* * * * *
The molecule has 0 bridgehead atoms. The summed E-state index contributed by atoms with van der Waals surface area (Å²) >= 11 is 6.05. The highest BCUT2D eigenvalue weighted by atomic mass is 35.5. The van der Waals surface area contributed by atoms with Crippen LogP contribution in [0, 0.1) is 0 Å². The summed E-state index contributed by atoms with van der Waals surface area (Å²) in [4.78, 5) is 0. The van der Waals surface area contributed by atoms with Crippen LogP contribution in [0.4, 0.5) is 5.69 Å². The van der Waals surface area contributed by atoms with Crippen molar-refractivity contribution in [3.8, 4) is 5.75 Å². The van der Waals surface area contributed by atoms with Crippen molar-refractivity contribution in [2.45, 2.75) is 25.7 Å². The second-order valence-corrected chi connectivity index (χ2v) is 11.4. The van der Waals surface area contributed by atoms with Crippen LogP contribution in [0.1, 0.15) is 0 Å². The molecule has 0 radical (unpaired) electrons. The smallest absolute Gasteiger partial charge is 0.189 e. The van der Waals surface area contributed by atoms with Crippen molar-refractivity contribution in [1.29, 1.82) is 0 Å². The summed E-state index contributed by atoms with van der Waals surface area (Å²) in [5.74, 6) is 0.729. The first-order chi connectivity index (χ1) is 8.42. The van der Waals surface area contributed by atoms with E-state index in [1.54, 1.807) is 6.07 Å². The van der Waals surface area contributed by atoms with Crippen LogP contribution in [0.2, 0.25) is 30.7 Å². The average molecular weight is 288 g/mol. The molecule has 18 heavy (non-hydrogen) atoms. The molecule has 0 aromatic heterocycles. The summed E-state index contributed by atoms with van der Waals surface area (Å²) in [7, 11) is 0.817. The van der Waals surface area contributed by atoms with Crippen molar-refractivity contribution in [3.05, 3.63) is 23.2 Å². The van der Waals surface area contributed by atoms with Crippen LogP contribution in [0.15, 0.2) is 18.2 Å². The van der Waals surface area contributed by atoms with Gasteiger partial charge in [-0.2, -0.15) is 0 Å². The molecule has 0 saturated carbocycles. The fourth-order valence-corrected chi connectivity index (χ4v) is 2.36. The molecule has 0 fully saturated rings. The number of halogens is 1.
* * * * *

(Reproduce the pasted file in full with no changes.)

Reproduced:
The molecule has 0 bridgehead atoms. The summed E-state index contributed by atoms with van der Waals surface area (Å²) >= 11 is 6.05. The highest BCUT2D eigenvalue weighted by atomic mass is 35.5. The van der Waals surface area contributed by atoms with Crippen LogP contribution in [0, 0.1) is 0 Å². The summed E-state index contributed by atoms with van der Waals surface area (Å²) in [4.78, 5) is 0. The van der Waals surface area contributed by atoms with Crippen LogP contribution in [0.4, 0.5) is 5.69 Å². The van der Waals surface area contributed by atoms with Crippen molar-refractivity contribution in [3.8, 4) is 5.75 Å². The van der Waals surface area contributed by atoms with Crippen molar-refractivity contribution in [2.45, 2.75) is 25.7 Å². The second-order valence-corrected chi connectivity index (χ2v) is 11.4. The van der Waals surface area contributed by atoms with Crippen LogP contribution in [0.1, 0.15) is 0 Å². The molecule has 0 radical (unpaired) electrons. The smallest absolute Gasteiger partial charge is 0.189 e. The van der Waals surface area contributed by atoms with Crippen molar-refractivity contribution in [1.29, 1.82) is 0 Å². The summed E-state index contributed by atoms with van der Waals surface area (Å²) in [5.74, 6) is 0.729. The first-order chi connectivity index (χ1) is 8.42. The van der Waals surface area contributed by atoms with E-state index in [1.54, 1.807) is 6.07 Å². The van der Waals surface area contributed by atoms with Crippen LogP contribution in [0.2, 0.25) is 30.7 Å². The average molecular weight is 288 g/mol. The molecule has 18 heavy (non-hydrogen) atoms. The molecule has 0 aromatic heterocycles. The summed E-state index contributed by atoms with van der Waals surface area (Å²) in [7, 11) is 0.817. The van der Waals surface area contributed by atoms with Crippen molar-refractivity contribution in [3.05, 3.63) is 23.2 Å². The van der Waals surface area contributed by atoms with Crippen LogP contribution in [0.15, 0.2) is 18.2 Å². The van der Waals surface area contributed by atoms with Gasteiger partial charge in [-0.2, -0.15) is 0 Å². The molecule has 0 saturated carbocycles. The fourth-order valence-corrected chi connectivity index (χ4v) is 2.36. The molecule has 0 fully saturated rings. The number of halogens is 1.